Those who believe in God’s Word have been grasping at the same superficial solutions that liberalism has adopted. Relevance, respectability (whether intellectual or social), and especially unity have become the aims of God’s people with the hope that these will revitalize a weakened church. ‘If only all Bible-believing people join together, the world will sit up and listen,’ thinks the church. ‘Let’s merge our mission boards to pool our funds and our personnel. Let’s join giant evangelistic projects. If every evangelical joins in a common organization, we can have greater depth of evangelism.’ Thus organizational unity becomes the aim of gospel churches. Having accepted the theory that unity is all-important for world evangelism, both the church and the individual must lower their estimate of the value of truth. In a large congress on evangelism, we could not insist on a truth of God’s Word that would offend any brother evangelical. Thus we must find the lowest common denominator to which all born-again Christians hold. The rest of the Bible will be labeled ‘unessential’ for missions. After all, unity (among Christians) is more essential than doctrinal preciseness. It is just for this reason that mission societies have been unwilling carefully to examine the root problem in preaching. Mission boards are hesitant to answer the question, ‘What is the gospel?’ Thoroughly to answer that would condemn what many of their own missionaries preach. It would destroy the mission society, which is a federation of churches who have differing answers to that question. To adopt the position of one church would be to lose the support of five others. The whole system built on unity and generality would crumble. The local church may not get too specific about truth either. It may affect its harmony with the denomination or association. To define the gospel carefully will bring conflict with the organizations working with teenagers. It will prompt irritating problems with mission boards and embarrassing disagreement with missionaries supported for years. It may condemn the whole Sunday School program. Giving too much attention to the content of the gospel will mean friction with other evangelicals. And unity is the key to success.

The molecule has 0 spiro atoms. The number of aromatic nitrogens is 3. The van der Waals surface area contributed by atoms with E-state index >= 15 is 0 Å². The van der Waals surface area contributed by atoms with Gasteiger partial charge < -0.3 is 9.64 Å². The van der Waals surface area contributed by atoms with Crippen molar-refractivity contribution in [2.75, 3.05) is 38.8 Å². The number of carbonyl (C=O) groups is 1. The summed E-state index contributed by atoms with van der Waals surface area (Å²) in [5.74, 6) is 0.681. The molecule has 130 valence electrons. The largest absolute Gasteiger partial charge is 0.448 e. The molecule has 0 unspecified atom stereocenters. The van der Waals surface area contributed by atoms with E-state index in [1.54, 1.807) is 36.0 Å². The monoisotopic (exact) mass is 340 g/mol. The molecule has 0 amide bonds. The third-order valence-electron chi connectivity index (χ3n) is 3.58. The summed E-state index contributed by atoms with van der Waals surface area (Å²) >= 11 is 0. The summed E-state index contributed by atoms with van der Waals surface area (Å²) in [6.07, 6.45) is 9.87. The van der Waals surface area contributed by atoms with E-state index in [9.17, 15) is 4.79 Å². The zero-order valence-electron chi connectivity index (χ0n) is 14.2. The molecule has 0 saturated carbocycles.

Walter Chantry

 

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